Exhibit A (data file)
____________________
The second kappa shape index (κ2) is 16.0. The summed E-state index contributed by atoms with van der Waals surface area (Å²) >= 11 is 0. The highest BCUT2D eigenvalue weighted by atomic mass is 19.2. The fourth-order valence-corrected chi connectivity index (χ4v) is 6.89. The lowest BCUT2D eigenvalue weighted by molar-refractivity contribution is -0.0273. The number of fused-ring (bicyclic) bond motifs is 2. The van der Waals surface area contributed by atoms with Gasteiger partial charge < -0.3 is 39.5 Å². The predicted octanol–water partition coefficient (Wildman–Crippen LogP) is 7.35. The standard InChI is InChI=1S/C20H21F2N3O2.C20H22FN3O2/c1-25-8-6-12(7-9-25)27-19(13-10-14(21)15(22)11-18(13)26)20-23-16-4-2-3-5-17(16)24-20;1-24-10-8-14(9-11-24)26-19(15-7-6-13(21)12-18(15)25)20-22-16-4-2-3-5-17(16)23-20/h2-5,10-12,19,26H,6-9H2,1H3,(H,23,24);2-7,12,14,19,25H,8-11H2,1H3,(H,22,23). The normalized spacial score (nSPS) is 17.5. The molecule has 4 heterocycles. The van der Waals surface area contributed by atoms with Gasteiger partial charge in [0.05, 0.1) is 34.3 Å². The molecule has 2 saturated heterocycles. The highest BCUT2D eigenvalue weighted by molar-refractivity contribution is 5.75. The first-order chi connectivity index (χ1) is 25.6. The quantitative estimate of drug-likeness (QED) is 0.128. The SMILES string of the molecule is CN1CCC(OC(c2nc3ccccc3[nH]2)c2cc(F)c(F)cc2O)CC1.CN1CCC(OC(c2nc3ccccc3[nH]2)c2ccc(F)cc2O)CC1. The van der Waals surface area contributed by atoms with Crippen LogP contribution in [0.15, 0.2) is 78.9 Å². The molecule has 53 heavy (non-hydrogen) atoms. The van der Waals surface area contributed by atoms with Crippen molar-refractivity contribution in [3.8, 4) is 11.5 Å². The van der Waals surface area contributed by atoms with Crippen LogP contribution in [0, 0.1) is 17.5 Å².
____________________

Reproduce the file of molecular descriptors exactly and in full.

The second kappa shape index (κ2) is 16.0. The summed E-state index contributed by atoms with van der Waals surface area (Å²) >= 11 is 0. The highest BCUT2D eigenvalue weighted by atomic mass is 19.2. The fourth-order valence-corrected chi connectivity index (χ4v) is 6.89. The lowest BCUT2D eigenvalue weighted by molar-refractivity contribution is -0.0273. The number of fused-ring (bicyclic) bond motifs is 2. The van der Waals surface area contributed by atoms with Gasteiger partial charge < -0.3 is 39.5 Å². The predicted octanol–water partition coefficient (Wildman–Crippen LogP) is 7.35. The standard InChI is InChI=1S/C20H21F2N3O2.C20H22FN3O2/c1-25-8-6-12(7-9-25)27-19(13-10-14(21)15(22)11-18(13)26)20-23-16-4-2-3-5-17(16)24-20;1-24-10-8-14(9-11-24)26-19(15-7-6-13(21)12-18(15)25)20-22-16-4-2-3-5-17(16)23-20/h2-5,10-12,19,26H,6-9H2,1H3,(H,23,24);2-7,12,14,19,25H,8-11H2,1H3,(H,22,23). The normalized spacial score (nSPS) is 17.5. The molecule has 4 heterocycles. The van der Waals surface area contributed by atoms with Gasteiger partial charge in [0.05, 0.1) is 34.3 Å². The molecule has 2 saturated heterocycles. The highest BCUT2D eigenvalue weighted by molar-refractivity contribution is 5.75. The first-order chi connectivity index (χ1) is 25.6. The quantitative estimate of drug-likeness (QED) is 0.128. The SMILES string of the molecule is CN1CCC(OC(c2nc3ccccc3[nH]2)c2cc(F)c(F)cc2O)CC1.CN1CCC(OC(c2nc3ccccc3[nH]2)c2ccc(F)cc2O)CC1. The van der Waals surface area contributed by atoms with Crippen LogP contribution in [0.15, 0.2) is 78.9 Å². The molecule has 53 heavy (non-hydrogen) atoms. The van der Waals surface area contributed by atoms with Crippen molar-refractivity contribution in [3.8, 4) is 11.5 Å². The van der Waals surface area contributed by atoms with Crippen LogP contribution in [0, 0.1) is 17.5 Å².